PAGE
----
Original ASPO-USA article
Energy Bulletin link to article
Peak oil, uncommon ground
by Michael C. Lynch
March 17th, 2008
(Although I have certainly not predicted oil price behavior correctly in the past few years --to put it mildly--I would argue that this is not relevant to the issue of supply forecasting, and hope my views on that subject will be considered in that light.) The prospect of an oil production peak at 100 mb/d, as some in industry now believe, appears unlikely in my opinion, as most of the above-ground constraints should be overcome. Unless there are serious demand side pressures (which I don’t expect), oil production will probably pass 100 mb/d within 12-15 years. Certainly, given that we’ve produced only 10-15% of conventional oil resources and unconventional resources are larger than that, there seems no reason to consider petroleum to be a scarce resource.
And while non-OPEC supply has underperformed, it seems likely to recover soon, as it has done the past two times it plateaued. Indeed, having spent two decades writing about the Malthusian bias to oil supply forecasts, I cannot find any differences with the current set of arguments, whether from resource pessimists, those concerned about flow rates, or senior industry officials, and the predictions of a quarter-century ago.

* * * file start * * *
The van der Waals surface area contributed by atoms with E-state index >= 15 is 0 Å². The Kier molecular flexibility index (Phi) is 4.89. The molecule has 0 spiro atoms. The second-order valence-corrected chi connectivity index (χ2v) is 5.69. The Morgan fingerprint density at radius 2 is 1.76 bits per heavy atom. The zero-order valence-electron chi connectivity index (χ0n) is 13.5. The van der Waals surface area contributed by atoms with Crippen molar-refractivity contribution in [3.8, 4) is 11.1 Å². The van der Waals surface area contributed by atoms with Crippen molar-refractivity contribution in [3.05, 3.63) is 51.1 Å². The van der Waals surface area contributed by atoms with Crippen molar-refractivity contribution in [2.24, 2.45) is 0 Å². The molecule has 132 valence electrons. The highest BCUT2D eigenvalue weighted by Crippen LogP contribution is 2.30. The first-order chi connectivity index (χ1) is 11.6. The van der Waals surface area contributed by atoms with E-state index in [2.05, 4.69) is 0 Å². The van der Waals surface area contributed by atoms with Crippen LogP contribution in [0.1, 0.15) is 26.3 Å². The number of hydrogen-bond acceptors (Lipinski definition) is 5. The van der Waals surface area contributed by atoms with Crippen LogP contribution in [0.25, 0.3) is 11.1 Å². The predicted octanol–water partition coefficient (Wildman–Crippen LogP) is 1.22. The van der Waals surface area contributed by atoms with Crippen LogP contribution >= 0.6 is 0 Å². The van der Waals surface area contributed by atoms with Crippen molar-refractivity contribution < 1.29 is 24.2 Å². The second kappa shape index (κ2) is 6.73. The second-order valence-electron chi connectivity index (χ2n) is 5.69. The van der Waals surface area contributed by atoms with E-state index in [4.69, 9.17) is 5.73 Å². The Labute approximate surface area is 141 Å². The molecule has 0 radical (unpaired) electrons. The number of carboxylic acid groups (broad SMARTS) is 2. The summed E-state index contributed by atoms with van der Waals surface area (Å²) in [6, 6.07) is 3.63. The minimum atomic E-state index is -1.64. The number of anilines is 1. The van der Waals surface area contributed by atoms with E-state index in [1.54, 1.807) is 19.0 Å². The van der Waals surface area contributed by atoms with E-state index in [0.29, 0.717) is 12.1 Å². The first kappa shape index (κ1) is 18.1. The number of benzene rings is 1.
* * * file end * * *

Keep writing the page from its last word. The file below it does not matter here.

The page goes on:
Instead, we appear to be experiencing a financially-driven oil price bubble, which will eventually burst and leave oil prices much lower than the current $110/barrel. (Prices might not go below $80 this year, but longer term, $45 is more likely the norm.) The industry will once again lament that they “screwed up the boom,” companies with deep pockets will buy up those who are cash short, resource nationalism will recede as will upstream costs, while investors in alternative energies flock to Washington in search of ever more government support.
I found this article fascinating for several reasons. Michael Lynch is one of the best known resource optimists, the article appears by request at a rather strange location (a peak-oil website), I haven’t seen any discussion of the article (including at ASPO-USA), and the only mention of Michael Lynch I’ve seen recently was a rather nasty comment in a silly post by Kenneth Deffeyes.
All that aside, I think that whether or not one agrees with many of these points, the article raises some very important topics concerning forecasting the oil situation and hopefully I’ll have a chance to slowly start picking this apart.
I try to stay away from forecasting and prediction because I strongely believe it is next to impossible to do successfully for reasons I’ll get into. I frequently post articles, reports, and videos by oil-world luminaries making such predictions, not because I agree with any of them but as a way of documenting the things they’ve said, so that later (in many cases years from know) we’ll see if in fact anybody produced a decent record of forecasting.